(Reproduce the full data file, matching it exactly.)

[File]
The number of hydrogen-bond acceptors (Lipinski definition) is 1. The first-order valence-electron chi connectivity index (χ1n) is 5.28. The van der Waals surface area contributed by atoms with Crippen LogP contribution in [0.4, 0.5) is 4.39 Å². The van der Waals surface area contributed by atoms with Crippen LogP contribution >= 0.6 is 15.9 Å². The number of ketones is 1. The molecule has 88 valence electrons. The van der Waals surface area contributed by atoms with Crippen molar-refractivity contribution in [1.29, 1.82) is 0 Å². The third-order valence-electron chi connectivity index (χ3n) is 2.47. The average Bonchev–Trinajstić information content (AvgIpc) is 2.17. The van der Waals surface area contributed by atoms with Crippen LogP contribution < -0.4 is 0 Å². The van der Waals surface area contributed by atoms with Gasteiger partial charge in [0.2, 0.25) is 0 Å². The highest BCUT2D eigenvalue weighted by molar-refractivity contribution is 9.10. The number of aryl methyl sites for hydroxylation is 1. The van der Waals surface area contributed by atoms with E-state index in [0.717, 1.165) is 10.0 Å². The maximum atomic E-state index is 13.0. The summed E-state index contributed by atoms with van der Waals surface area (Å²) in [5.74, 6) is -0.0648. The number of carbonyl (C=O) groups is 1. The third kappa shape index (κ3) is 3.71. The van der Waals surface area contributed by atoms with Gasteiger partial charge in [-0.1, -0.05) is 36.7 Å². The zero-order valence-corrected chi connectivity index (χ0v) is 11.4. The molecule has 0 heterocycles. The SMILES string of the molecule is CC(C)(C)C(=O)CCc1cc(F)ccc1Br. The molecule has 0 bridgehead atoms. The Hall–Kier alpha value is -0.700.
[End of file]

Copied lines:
The number of hydrogen-bond acceptors (Lipinski definition) is 1. The first-order valence-electron chi connectivity index (χ1n) is 5.28. The van der Waals surface area contributed by atoms with Crippen LogP contribution in [0.4, 0.5) is 4.39 Å². The van der Waals surface area contributed by atoms with Crippen LogP contribution >= 0.6 is 15.9 Å². The number of ketones is 1. The molecule has 88 valence electrons. The van der Waals surface area contributed by atoms with Crippen molar-refractivity contribution in [1.29, 1.82) is 0 Å². The third-order valence-electron chi connectivity index (χ3n) is 2.47. The average Bonchev–Trinajstić information content (AvgIpc) is 2.17. The van der Waals surface area contributed by atoms with Crippen LogP contribution < -0.4 is 0 Å². The van der Waals surface area contributed by atoms with Gasteiger partial charge in [0.2, 0.25) is 0 Å². The highest BCUT2D eigenvalue weighted by molar-refractivity contribution is 9.10. The number of aryl methyl sites for hydroxylation is 1. The van der Waals surface area contributed by atoms with E-state index in [0.717, 1.165) is 10.0 Å². The maximum atomic E-state index is 13.0. The summed E-state index contributed by atoms with van der Waals surface area (Å²) in [5.74, 6) is -0.0648. The number of carbonyl (C=O) groups is 1. The third kappa shape index (κ3) is 3.71. The van der Waals surface area contributed by atoms with Gasteiger partial charge in [-0.1, -0.05) is 36.7 Å². The zero-order valence-corrected chi connectivity index (χ0v) is 11.4. The molecule has 0 heterocycles. The SMILES string of the molecule is CC(C)(C)C(=O)CCc1cc(F)ccc1Br. The molecule has 0 bridgehead atoms. The Hall–Kier alpha value is -0.700.